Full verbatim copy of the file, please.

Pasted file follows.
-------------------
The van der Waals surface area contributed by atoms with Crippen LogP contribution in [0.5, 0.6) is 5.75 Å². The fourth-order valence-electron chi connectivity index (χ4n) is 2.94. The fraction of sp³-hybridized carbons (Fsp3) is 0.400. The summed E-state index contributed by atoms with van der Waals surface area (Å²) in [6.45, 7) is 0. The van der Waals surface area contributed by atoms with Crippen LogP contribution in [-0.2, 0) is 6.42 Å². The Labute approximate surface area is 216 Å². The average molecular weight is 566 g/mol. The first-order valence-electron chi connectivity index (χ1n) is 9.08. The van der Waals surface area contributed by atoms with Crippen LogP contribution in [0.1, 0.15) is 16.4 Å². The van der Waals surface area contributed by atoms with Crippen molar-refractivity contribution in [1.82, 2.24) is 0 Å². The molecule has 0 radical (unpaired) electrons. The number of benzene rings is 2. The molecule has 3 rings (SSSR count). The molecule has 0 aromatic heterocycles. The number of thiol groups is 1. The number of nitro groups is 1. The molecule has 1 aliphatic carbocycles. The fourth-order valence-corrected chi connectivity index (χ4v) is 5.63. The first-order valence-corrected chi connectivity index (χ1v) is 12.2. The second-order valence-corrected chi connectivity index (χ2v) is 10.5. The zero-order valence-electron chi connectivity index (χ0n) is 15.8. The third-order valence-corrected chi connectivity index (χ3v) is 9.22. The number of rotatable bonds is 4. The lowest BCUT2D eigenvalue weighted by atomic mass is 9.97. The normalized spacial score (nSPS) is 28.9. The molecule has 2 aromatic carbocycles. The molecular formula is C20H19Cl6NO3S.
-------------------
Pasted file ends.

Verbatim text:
The van der Waals surface area contributed by atoms with Crippen LogP contribution in [0.5, 0.6) is 5.75 Å². The fourth-order valence-electron chi connectivity index (χ4n) is 2.94. The fraction of sp³-hybridized carbons (Fsp3) is 0.400. The summed E-state index contributed by atoms with van der Waals surface area (Å²) in [6.45, 7) is 0. The van der Waals surface area contributed by atoms with Crippen LogP contribution in [-0.2, 0) is 6.42 Å². The Labute approximate surface area is 216 Å². The average molecular weight is 566 g/mol. The first-order valence-electron chi connectivity index (χ1n) is 9.08. The van der Waals surface area contributed by atoms with Crippen LogP contribution in [0.1, 0.15) is 16.4 Å². The van der Waals surface area contributed by atoms with Crippen molar-refractivity contribution in [1.82, 2.24) is 0 Å². The molecule has 0 radical (unpaired) electrons. The number of benzene rings is 2. The molecule has 3 rings (SSSR count). The molecule has 0 aromatic heterocycles. The number of thiol groups is 1. The number of nitro groups is 1. The molecule has 1 aliphatic carbocycles. The fourth-order valence-corrected chi connectivity index (χ4v) is 5.63. The first-order valence-corrected chi connectivity index (χ1v) is 12.2. The second-order valence-corrected chi connectivity index (χ2v) is 10.5. The zero-order valence-electron chi connectivity index (χ0n) is 15.8. The third-order valence-corrected chi connectivity index (χ3v) is 9.22. The number of rotatable bonds is 4. The lowest BCUT2D eigenvalue weighted by atomic mass is 9.97. The normalized spacial score (nSPS) is 28.9. The molecule has 2 aromatic carbocycles. The molecular formula is C20H19Cl6NO3S.